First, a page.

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Trial for nuclear resisters at Trident Submarine Base starts Wednesday
PORT ORCHARD — Eleven nuclear resisters, members of Ground Zero Center for Nonviolent Action, will appear in Kitsap County District Court this week in two separate trials for their acts of civil resistance to the Trident nuclear weapons system, according to a release by the Ground Zero Center.
Anne Hall, Betsy Lamb, Brenda McMillen and Tom Rogers, a former submarine commander turned antinuclear protester who lives in Poulsbo, were arrested for blocking the main entrance road to Naval Base Kitsap-Bangor on Aug. 8. Their trial starts Jan. 4 in Kitsap County District Court.
They are charged with being “pedestrians in the roadway,” a traffic infraction. The four moved a 44-foot long inflatable Trident II D-5 missile replica onto the roadway in an attempt to symbolically close the base as a statement against the U.S. government’s continued deployment of the first strike nuclear weapons system. The Trident submarine base at Bangor contains the largest concentration of operational nuclear weapons, according to Leonard Eiger, media coordinator for the Ground Zero Center.
Mary Gleysteen, who lives in Kingston and is known for her many years working at Eagle Harbor Books on Bainbridge Island, Anne Hall, David Hall, Bernie Meyer, Shirley Morrison, Dorli Rainey and Alice Zillah were also charged with the same traffic infraction for blocking the Bangor entrance road on May 7, 2011. Their trial is set for Jan. 5 in District Court.
Kitsap County District Court Judge James M. Riehl considered several pretrial issues at a Nov. 14 hearing for the Aug. 8 defendants, including the government's motion in limine which would have prevented the defendants from mentioning nuclear weapons, international treaties the U.S. had signed, or any of the reasons they sought to symbolically close the base. The judge ruled in the defendants' favor on all points.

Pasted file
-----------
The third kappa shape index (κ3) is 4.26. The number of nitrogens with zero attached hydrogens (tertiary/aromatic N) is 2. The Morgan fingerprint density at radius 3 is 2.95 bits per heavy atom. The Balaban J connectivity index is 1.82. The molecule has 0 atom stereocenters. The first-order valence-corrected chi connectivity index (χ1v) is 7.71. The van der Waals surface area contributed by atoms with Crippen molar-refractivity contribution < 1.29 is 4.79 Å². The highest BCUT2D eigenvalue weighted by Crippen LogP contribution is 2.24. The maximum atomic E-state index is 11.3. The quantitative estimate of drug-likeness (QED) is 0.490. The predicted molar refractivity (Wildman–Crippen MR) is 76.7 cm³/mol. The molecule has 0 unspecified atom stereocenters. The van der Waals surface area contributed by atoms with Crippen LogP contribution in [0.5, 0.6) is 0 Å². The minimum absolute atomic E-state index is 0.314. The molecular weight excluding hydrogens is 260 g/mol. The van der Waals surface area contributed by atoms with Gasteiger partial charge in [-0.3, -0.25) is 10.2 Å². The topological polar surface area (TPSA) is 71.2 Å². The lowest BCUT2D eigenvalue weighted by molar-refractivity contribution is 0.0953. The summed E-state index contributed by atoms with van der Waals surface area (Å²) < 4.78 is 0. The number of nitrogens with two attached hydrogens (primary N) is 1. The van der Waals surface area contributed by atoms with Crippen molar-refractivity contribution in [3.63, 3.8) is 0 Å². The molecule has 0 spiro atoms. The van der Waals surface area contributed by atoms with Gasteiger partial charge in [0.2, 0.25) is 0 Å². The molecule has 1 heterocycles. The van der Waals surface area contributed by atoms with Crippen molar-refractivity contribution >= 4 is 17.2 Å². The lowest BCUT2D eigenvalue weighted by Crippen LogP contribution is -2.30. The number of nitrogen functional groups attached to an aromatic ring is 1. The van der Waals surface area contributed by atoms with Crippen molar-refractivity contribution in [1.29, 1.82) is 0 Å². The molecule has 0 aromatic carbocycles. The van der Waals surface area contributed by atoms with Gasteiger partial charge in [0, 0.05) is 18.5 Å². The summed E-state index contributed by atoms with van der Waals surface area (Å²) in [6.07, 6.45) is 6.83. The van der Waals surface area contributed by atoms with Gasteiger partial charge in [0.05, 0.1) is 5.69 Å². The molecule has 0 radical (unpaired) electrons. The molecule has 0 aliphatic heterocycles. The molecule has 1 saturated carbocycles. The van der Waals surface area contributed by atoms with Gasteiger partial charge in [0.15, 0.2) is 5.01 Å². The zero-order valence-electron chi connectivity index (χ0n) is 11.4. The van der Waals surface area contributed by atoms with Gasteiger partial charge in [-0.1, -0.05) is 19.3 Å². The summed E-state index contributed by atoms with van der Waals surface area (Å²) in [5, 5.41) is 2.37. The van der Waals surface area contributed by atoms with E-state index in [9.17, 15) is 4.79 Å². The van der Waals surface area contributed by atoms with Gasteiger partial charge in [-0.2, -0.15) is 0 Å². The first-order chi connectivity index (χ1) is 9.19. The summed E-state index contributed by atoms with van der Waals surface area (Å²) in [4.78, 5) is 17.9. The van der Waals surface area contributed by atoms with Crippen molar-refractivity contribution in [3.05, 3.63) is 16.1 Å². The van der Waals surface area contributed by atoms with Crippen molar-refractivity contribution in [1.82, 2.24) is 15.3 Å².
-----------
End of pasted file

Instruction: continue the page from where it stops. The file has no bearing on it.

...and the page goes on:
He said he would allow them to talk about why they blocked the road, although he withheld his ruling on exactly to what extent they could discuss international law and other issues covered in the motion in limine. He also ruled that the group could show a video of the action, and that they could consolidate their cases. In addition, he implied that he would make the same rulings for the seven defendants from the May 7 action.
The purpose of the May and August nonviolent actions was to raise awareness of the dangers of nuclear weapons and U.S. government’s continuing reliance on them (particularly the Trident nuclear weapons system), and the critical importance of working towards a nuclear weapons-free world, according to the release.
Ground Zero Center for Nonviolent Action holds vigils and nonviolent direct actions every year around Martin Luther King, Jr.’s birthday, Mother’s Day, and the anniversaries of the atomic bombings of Hiroshima and Nagasaki. For over 33 years Ground Zero has engaged in education, training in nonviolence, community building, resistance against Trident and action toward a world without nuclear weapons.
The Kitsap County District Courthouse is located at 614 Division St., Port Orchard. Both trials begin at 1:15 p.m. in courtroom 105.
Read a previously published interview with Rogers here, via the Central Kitsap Reporter.